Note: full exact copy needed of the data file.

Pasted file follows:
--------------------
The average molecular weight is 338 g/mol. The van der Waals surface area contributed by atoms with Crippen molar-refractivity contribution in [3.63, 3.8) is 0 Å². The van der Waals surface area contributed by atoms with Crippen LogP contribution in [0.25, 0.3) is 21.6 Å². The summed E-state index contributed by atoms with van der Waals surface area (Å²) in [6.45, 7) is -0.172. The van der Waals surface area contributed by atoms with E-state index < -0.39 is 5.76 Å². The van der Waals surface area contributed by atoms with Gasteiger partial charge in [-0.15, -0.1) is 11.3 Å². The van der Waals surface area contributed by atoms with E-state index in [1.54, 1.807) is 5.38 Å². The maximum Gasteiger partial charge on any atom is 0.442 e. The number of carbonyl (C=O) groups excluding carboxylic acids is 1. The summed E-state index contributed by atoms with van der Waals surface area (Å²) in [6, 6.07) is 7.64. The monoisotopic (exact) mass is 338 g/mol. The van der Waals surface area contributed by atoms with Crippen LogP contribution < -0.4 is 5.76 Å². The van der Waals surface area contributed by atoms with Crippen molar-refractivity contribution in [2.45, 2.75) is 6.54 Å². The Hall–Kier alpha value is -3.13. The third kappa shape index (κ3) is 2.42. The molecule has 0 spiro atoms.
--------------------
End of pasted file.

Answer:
The average molecular weight is 338 g/mol. The van der Waals surface area contributed by atoms with Crippen molar-refractivity contribution in [3.63, 3.8) is 0 Å². The van der Waals surface area contributed by atoms with Crippen LogP contribution in [0.25, 0.3) is 21.6 Å². The summed E-state index contributed by atoms with van der Waals surface area (Å²) in [6.45, 7) is -0.172. The van der Waals surface area contributed by atoms with E-state index < -0.39 is 5.76 Å². The van der Waals surface area contributed by atoms with Gasteiger partial charge in [-0.15, -0.1) is 11.3 Å². The van der Waals surface area contributed by atoms with E-state index in [1.54, 1.807) is 5.38 Å². The maximum Gasteiger partial charge on any atom is 0.442 e. The number of carbonyl (C=O) groups excluding carboxylic acids is 1. The summed E-state index contributed by atoms with van der Waals surface area (Å²) in [6, 6.07) is 7.64. The monoisotopic (exact) mass is 338 g/mol. The van der Waals surface area contributed by atoms with Crippen LogP contribution < -0.4 is 5.76 Å². The van der Waals surface area contributed by atoms with Crippen molar-refractivity contribution in [2.45, 2.75) is 6.54 Å². The Hall–Kier alpha value is -3.13. The third kappa shape index (κ3) is 2.42. The molecule has 0 spiro atoms.